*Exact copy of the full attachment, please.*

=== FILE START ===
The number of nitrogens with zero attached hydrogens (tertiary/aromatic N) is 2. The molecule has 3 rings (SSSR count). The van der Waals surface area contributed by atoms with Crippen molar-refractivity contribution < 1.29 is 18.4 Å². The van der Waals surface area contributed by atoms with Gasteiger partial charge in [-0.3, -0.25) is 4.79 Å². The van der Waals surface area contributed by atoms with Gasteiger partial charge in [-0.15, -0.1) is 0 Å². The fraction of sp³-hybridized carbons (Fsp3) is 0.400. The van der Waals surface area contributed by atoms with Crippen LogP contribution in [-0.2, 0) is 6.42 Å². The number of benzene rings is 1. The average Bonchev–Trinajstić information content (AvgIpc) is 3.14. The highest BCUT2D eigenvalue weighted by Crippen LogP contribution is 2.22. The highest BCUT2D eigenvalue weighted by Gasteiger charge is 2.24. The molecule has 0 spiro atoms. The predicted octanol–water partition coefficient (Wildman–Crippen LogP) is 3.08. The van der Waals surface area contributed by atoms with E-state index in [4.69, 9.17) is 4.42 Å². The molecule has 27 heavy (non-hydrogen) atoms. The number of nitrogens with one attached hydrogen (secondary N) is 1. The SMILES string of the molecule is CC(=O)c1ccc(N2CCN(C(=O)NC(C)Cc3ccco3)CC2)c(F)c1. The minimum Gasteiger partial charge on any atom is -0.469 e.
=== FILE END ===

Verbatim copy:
The number of nitrogens with zero attached hydrogens (tertiary/aromatic N) is 2. The molecule has 3 rings (SSSR count). The van der Waals surface area contributed by atoms with Crippen molar-refractivity contribution < 1.29 is 18.4 Å². The van der Waals surface area contributed by atoms with Gasteiger partial charge in [-0.3, -0.25) is 4.79 Å². The van der Waals surface area contributed by atoms with Gasteiger partial charge in [-0.15, -0.1) is 0 Å². The fraction of sp³-hybridized carbons (Fsp3) is 0.400. The van der Waals surface area contributed by atoms with Crippen LogP contribution in [-0.2, 0) is 6.42 Å². The number of benzene rings is 1. The average Bonchev–Trinajstić information content (AvgIpc) is 3.14. The highest BCUT2D eigenvalue weighted by Crippen LogP contribution is 2.22. The highest BCUT2D eigenvalue weighted by Gasteiger charge is 2.24. The molecule has 0 spiro atoms. The predicted octanol–water partition coefficient (Wildman–Crippen LogP) is 3.08. The van der Waals surface area contributed by atoms with E-state index in [4.69, 9.17) is 4.42 Å². The molecule has 27 heavy (non-hydrogen) atoms. The number of nitrogens with one attached hydrogen (secondary N) is 1. The SMILES string of the molecule is CC(=O)c1ccc(N2CCN(C(=O)NC(C)Cc3ccco3)CC2)c(F)c1. The minimum Gasteiger partial charge on any atom is -0.469 e.